Marvel Denied Its Own Canon For A Tax Break
The X-Men are humans. There's no debate about this. They're not aliens, monsters, or talking chupacabras. They're humans with a special genetic trait, like the cherry Coke of people. Only an absolutely clueless geek poser would argue otherwise. Like, um ... Marvel?
In 1993, international trade lawyers Sherry Singer and Indie Singh -- both employed by Marvel -- discovered a bizarre mutation in how federal import tax tariffs are applied. If a company wants to import "dolls" that represent humans, they have to pay a tax of 12%. If that company imports "toys" that represent nonhumans, however, they only have to pay a 6.8% tax. For an entity like Marvel, which licenses scads of action figures, that works out to a massive potential savings. Thus, they petitioned the government to reclassify all of their imported wares as nonhuman toys.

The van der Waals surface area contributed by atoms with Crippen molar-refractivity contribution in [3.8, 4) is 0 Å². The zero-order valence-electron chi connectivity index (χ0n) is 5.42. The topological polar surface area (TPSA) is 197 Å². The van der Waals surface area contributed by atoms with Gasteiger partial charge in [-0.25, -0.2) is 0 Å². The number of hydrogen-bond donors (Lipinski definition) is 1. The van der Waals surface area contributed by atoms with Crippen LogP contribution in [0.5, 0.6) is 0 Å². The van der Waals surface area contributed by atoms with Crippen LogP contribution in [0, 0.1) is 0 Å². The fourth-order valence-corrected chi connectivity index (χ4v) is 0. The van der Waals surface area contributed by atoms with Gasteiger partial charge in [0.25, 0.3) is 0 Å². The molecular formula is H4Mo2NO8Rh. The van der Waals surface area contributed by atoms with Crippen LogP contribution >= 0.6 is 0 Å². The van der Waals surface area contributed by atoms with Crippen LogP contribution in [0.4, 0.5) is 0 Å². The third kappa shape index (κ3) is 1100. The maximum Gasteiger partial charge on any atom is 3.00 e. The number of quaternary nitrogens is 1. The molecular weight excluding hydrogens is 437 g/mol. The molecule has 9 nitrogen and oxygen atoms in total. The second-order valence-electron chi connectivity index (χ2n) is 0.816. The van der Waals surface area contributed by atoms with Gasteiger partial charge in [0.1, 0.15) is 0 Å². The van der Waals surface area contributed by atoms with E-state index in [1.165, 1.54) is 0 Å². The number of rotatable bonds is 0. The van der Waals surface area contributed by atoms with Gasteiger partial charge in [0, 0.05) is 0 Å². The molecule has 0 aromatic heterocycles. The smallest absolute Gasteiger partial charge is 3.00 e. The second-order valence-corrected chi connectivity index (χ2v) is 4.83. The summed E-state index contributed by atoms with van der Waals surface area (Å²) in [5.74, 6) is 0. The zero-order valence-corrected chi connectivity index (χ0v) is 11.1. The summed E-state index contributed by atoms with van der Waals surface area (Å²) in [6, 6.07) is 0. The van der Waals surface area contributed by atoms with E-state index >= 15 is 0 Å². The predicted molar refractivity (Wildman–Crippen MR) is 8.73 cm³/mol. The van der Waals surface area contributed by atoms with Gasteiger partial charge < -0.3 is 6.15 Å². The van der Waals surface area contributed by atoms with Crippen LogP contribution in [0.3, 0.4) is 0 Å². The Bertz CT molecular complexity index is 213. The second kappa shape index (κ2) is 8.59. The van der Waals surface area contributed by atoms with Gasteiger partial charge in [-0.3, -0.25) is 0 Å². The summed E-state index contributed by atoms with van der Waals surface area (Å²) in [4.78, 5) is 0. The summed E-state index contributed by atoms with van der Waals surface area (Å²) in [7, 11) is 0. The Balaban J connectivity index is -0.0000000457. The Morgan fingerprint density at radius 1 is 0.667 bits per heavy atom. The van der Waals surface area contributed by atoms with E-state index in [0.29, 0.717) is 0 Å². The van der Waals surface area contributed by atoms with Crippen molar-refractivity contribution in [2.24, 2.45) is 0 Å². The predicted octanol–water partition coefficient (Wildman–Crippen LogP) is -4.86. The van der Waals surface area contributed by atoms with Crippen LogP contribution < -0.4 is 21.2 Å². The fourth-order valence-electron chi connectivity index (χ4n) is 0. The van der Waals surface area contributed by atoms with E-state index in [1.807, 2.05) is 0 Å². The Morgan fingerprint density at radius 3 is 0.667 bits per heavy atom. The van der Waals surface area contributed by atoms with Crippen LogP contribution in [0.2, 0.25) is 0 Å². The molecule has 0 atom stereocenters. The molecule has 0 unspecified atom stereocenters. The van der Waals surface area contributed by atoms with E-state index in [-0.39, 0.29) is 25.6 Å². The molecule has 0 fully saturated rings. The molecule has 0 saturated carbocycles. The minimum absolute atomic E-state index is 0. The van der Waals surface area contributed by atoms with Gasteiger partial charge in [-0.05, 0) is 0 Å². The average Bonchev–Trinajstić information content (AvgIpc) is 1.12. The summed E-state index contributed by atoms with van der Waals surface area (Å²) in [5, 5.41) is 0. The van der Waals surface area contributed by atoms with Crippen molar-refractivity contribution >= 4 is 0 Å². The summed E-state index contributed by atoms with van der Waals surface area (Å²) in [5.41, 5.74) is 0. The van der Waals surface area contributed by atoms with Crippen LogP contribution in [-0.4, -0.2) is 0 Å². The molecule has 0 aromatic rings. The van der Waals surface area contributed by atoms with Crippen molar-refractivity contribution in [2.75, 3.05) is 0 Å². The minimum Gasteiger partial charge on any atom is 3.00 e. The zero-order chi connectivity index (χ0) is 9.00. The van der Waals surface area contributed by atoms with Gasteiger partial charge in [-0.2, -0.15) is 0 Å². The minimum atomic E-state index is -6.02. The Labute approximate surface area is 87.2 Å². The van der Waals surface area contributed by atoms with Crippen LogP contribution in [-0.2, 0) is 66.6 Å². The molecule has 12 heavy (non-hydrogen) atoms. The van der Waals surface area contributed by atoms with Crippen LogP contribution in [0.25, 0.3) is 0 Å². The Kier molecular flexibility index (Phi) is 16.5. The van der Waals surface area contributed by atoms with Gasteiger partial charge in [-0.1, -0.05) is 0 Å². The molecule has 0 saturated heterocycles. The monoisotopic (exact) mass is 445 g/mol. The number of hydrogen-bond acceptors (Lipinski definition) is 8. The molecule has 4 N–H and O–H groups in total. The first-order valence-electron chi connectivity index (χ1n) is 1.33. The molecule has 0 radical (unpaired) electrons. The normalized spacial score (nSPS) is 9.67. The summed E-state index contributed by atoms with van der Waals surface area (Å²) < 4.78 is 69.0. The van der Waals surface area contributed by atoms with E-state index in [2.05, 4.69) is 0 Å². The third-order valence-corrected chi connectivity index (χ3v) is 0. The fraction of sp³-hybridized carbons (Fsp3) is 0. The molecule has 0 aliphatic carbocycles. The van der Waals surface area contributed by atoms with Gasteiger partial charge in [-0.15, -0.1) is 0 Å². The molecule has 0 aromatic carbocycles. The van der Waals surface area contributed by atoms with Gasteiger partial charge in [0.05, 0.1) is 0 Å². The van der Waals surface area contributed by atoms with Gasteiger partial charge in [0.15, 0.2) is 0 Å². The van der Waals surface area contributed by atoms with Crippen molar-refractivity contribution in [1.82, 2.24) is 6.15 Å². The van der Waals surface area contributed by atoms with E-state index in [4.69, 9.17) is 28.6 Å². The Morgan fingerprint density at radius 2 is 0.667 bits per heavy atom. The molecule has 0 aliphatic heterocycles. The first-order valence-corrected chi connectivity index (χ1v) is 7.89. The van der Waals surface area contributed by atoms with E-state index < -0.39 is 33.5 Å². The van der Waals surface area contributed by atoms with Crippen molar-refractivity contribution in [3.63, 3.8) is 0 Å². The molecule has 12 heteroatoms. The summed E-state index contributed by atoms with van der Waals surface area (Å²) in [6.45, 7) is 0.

The ensuing legal battle went on for over half a decade, and saw Marvel and the U.S. government go through each character in the company's canon -- from Spider-Man to the Fantastic Four to, yes, the X-Men -- and write real legal briefs about their humanity (or lack thereof).
The figure of 'Kingpin' resembles a man in a suit carrying a staff. Nothing in the storyline indicates that Kingpin possesses superhuman powers. Yet, Kingpin is known to have exceedingly great strength (however 'naturally' achieved) and the figure itself has a large and stout body with a disproportionately small head and disproportionately large hands. Even though 'dolls' can be caricatures of human beings, the court is of the opinion that the freakishness of the figure's appearance coupled with the fabled 'Spider-Man' storyline to which it belongs does not warrant a finding that the figure represents a human being.
Marvel ComicsIn fairness, this isn't a look you see on a lot of people.
It took until 2003 for a judge to declare Marvel as the "winner." It wasn't a decision she made lightly. When describing how she reached her ruling, she explained that she based her verdict not just on the masses of legal papers that both sides had provided, but also a litany of action figures -- as well as close examinations under the clothing of said figures. No, really. That's not a joke.